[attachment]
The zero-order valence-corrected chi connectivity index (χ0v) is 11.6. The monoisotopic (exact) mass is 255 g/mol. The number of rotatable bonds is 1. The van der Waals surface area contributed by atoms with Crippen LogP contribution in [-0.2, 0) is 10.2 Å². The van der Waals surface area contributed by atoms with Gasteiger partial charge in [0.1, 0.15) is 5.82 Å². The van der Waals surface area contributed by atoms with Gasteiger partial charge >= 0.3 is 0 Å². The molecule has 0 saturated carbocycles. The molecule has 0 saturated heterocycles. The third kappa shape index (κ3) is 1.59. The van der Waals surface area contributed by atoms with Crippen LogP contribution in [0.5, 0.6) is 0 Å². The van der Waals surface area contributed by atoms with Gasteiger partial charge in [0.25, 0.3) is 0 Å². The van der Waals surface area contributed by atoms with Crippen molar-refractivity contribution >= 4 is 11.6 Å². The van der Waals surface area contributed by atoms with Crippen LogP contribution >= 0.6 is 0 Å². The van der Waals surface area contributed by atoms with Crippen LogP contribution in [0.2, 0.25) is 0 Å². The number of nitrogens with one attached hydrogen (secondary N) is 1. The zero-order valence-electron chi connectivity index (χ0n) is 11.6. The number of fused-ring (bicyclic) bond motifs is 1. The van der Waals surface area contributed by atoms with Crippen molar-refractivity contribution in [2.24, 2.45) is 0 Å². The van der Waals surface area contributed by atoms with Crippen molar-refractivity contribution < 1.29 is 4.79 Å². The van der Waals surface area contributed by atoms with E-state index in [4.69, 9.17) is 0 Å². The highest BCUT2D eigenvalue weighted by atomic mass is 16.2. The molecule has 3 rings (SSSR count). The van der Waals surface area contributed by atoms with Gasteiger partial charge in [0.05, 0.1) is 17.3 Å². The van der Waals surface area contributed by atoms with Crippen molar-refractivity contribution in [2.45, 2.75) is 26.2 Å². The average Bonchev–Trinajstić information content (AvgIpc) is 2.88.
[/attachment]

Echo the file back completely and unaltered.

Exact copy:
The zero-order valence-corrected chi connectivity index (χ0v) is 11.6. The monoisotopic (exact) mass is 255 g/mol. The number of rotatable bonds is 1. The van der Waals surface area contributed by atoms with Crippen LogP contribution in [-0.2, 0) is 10.2 Å². The van der Waals surface area contributed by atoms with Gasteiger partial charge in [0.1, 0.15) is 5.82 Å². The van der Waals surface area contributed by atoms with Gasteiger partial charge >= 0.3 is 0 Å². The molecule has 0 saturated carbocycles. The molecule has 0 saturated heterocycles. The third kappa shape index (κ3) is 1.59. The van der Waals surface area contributed by atoms with Crippen LogP contribution in [0.5, 0.6) is 0 Å². The van der Waals surface area contributed by atoms with Gasteiger partial charge in [0.25, 0.3) is 0 Å². The van der Waals surface area contributed by atoms with Crippen molar-refractivity contribution >= 4 is 11.6 Å². The van der Waals surface area contributed by atoms with Crippen LogP contribution >= 0.6 is 0 Å². The van der Waals surface area contributed by atoms with Crippen LogP contribution in [0.2, 0.25) is 0 Å². The number of nitrogens with one attached hydrogen (secondary N) is 1. The zero-order valence-electron chi connectivity index (χ0n) is 11.6. The number of fused-ring (bicyclic) bond motifs is 1. The van der Waals surface area contributed by atoms with Crippen molar-refractivity contribution in [2.24, 2.45) is 0 Å². The van der Waals surface area contributed by atoms with Crippen molar-refractivity contribution < 1.29 is 4.79 Å². The van der Waals surface area contributed by atoms with E-state index in [4.69, 9.17) is 0 Å². The highest BCUT2D eigenvalue weighted by atomic mass is 16.2. The molecule has 3 rings (SSSR count). The van der Waals surface area contributed by atoms with Gasteiger partial charge in [0.05, 0.1) is 17.3 Å². The van der Waals surface area contributed by atoms with Crippen molar-refractivity contribution in [2.45, 2.75) is 26.2 Å². The average Bonchev–Trinajstić information content (AvgIpc) is 2.88.